SXSW Wrap-Up: Brooklyn Castle, Audience Award Winners And Our Biggest Disappointments
This yearís South By Southwest Film Festival wrapped over the weekend with the Closing Night screening of the musical ensemble Big Easy Express, capping nine days of screenings that numbered somewhere north of 130 films.
I didnít see them all, though I did manage to see 20 good-to-great films (and one dud) that I covered during this yearís fest. Click HERE to peruse our coverage from this yearís fest. As the SXSW team announced more Audience Award winners in various categories, I wanted to run through the last of the films Iíd yet to write about in some detail, and also post the last two videos I shot with MovieHole columnist Adam Frazier. Conveniently, we discussed a couple of the films that took home Audience Award trophies this year, including the Documentary Spotlight winner Brooklyn Castle and the Narrative Spotlight winner Fat Kid Rules the World, by first-time director (but long-time Shaggy) Matthew Lillard. Check out our comments below:
Iím thrilled to see Fat Kid score an Audience Award at SXSW. As I mentioned here, it has enormous heart, and Lillardís tight direction flourishes once he realizes he can step outside of the well-walked path of similar coming-of-age dramas. Now it just needs proper distribution. Which studio will step up?
We also talk, in the above clip, about the loose-structured Paul Williams: Still Alive, a documentary shot by feature-film director Stephen Kessler once he realized that the Ď70s pop-culture superstar Ė who penned The Rainbow Connection and dominated Match Game, to name just two accomplishments Ė was still alive and performing. The doc works because it avoids the traditional documentary format. Kessler, in fact, admits halfway through that he has no story, and isnít sure where his movieís going. But by leaving in all of the behind-the-scenes tinkering (stuff thatís normally left on the cutting room floor), Williams demonstrates just how charismatic the real Paul Williams is, and we start to understand why his star continues to shine so bright.
Not everything shone as bright during SXSW this year, though. Sleepwalk With Me is stand-up comic Mike Birbigliaís attempt at converting his early battles with sleep anxiety into an introspective and entertaining narrative feature. Birbigliaís an incredibly nice guy. He took the stage after the screening for a Q-and-A, and had the crowd in stitches. Heís funny. But his movie is so soft, particularly when compared to the cutting-edge work Louis CK is doing on FX. Heck, itís tame compared to old Seinfeld episodes. And instead of focusing on his sleep therapy, which would have been a unique subject, Birbiglia keeps Sleepwalk centered on a fledgling comicís quest to reach the ďbig time.Ē Weíve seen that story, though. Countless times before. And done better than this. I like Birbiglia. I wasnít bowled over by his effort.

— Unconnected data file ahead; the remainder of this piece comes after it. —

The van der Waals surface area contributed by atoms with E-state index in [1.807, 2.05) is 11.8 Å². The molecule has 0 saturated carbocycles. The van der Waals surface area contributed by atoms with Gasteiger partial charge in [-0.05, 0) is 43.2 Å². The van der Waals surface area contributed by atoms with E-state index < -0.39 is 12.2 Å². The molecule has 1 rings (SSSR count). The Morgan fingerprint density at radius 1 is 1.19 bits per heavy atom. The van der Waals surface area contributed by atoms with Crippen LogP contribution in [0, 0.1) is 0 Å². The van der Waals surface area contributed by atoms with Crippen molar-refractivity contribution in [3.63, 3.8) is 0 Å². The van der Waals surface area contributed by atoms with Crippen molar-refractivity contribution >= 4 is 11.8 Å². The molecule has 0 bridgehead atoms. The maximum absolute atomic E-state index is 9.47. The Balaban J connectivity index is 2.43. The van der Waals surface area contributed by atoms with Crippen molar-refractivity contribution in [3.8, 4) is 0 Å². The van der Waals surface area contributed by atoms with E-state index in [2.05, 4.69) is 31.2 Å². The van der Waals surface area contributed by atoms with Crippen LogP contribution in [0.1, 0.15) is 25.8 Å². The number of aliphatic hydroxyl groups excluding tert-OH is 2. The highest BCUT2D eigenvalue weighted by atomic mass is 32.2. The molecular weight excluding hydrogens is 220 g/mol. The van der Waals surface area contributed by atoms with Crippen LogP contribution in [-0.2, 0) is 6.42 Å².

But Sleepwalk wasnít terrible enough that I felt it necessary to include it in Adam and my final video blog from SXSW, which covered the biggest disappointments from this yearís programming. What did we choose? Watch and see.
And that concludes CinemaBlendís coverage from the 2012 South By Southwest Film Festival. I hope I managed to turn you on to some truly great films. And keep an eye on the sight for full interviews with SXSW alums like Joss Whedon (The Cabin in the Woods), Aubrey Plaza (Safety Not Guaranteed) and Matthew McConaughey (Killer Joe) as their movies get closer to release date.
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